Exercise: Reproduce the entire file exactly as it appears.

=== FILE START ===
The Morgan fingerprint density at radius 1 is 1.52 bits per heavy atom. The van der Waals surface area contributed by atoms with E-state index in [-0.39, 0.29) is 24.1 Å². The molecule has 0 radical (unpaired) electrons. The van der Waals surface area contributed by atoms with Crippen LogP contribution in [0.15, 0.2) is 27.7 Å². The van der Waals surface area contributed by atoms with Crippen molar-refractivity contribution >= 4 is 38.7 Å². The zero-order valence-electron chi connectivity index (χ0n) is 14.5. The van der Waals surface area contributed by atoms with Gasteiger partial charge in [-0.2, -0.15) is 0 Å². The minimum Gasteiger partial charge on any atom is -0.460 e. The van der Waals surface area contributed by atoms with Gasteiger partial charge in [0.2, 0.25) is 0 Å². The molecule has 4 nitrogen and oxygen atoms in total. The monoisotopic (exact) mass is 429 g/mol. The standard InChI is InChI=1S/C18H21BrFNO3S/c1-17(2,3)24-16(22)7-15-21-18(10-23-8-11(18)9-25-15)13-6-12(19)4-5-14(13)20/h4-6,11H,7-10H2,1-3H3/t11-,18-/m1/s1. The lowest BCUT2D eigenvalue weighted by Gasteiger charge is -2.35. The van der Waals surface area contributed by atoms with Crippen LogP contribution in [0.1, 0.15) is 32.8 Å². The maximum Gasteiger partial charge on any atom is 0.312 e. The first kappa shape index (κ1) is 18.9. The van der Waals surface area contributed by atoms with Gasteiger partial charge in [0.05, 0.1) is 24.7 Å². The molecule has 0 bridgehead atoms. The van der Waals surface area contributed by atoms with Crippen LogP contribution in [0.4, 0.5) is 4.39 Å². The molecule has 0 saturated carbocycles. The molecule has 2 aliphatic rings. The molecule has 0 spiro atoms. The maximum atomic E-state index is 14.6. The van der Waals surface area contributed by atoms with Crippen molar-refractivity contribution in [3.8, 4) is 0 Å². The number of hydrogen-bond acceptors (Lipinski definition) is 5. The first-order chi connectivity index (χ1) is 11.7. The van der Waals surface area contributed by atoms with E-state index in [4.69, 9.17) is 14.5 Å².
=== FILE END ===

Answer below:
The Morgan fingerprint density at radius 1 is 1.52 bits per heavy atom. The van der Waals surface area contributed by atoms with E-state index in [-0.39, 0.29) is 24.1 Å². The molecule has 0 radical (unpaired) electrons. The van der Waals surface area contributed by atoms with Crippen LogP contribution in [0.15, 0.2) is 27.7 Å². The van der Waals surface area contributed by atoms with Crippen molar-refractivity contribution >= 4 is 38.7 Å². The zero-order valence-electron chi connectivity index (χ0n) is 14.5. The van der Waals surface area contributed by atoms with Gasteiger partial charge in [-0.2, -0.15) is 0 Å². The minimum Gasteiger partial charge on any atom is -0.460 e. The van der Waals surface area contributed by atoms with Gasteiger partial charge in [0.2, 0.25) is 0 Å². The molecule has 4 nitrogen and oxygen atoms in total. The monoisotopic (exact) mass is 429 g/mol. The standard InChI is InChI=1S/C18H21BrFNO3S/c1-17(2,3)24-16(22)7-15-21-18(10-23-8-11(18)9-25-15)13-6-12(19)4-5-14(13)20/h4-6,11H,7-10H2,1-3H3/t11-,18-/m1/s1. The lowest BCUT2D eigenvalue weighted by Gasteiger charge is -2.35. The van der Waals surface area contributed by atoms with Crippen LogP contribution in [0.1, 0.15) is 32.8 Å². The maximum Gasteiger partial charge on any atom is 0.312 e. The first kappa shape index (κ1) is 18.9. The van der Waals surface area contributed by atoms with Gasteiger partial charge in [0.05, 0.1) is 24.7 Å². The molecule has 0 bridgehead atoms. The van der Waals surface area contributed by atoms with Crippen LogP contribution in [0.4, 0.5) is 4.39 Å². The molecule has 0 saturated carbocycles. The molecule has 2 aliphatic rings. The molecule has 0 spiro atoms. The maximum atomic E-state index is 14.6. The van der Waals surface area contributed by atoms with Crippen molar-refractivity contribution in [3.8, 4) is 0 Å². The number of hydrogen-bond acceptors (Lipinski definition) is 5. The first-order chi connectivity index (χ1) is 11.7. The van der Waals surface area contributed by atoms with E-state index in [4.69, 9.17) is 14.5 Å².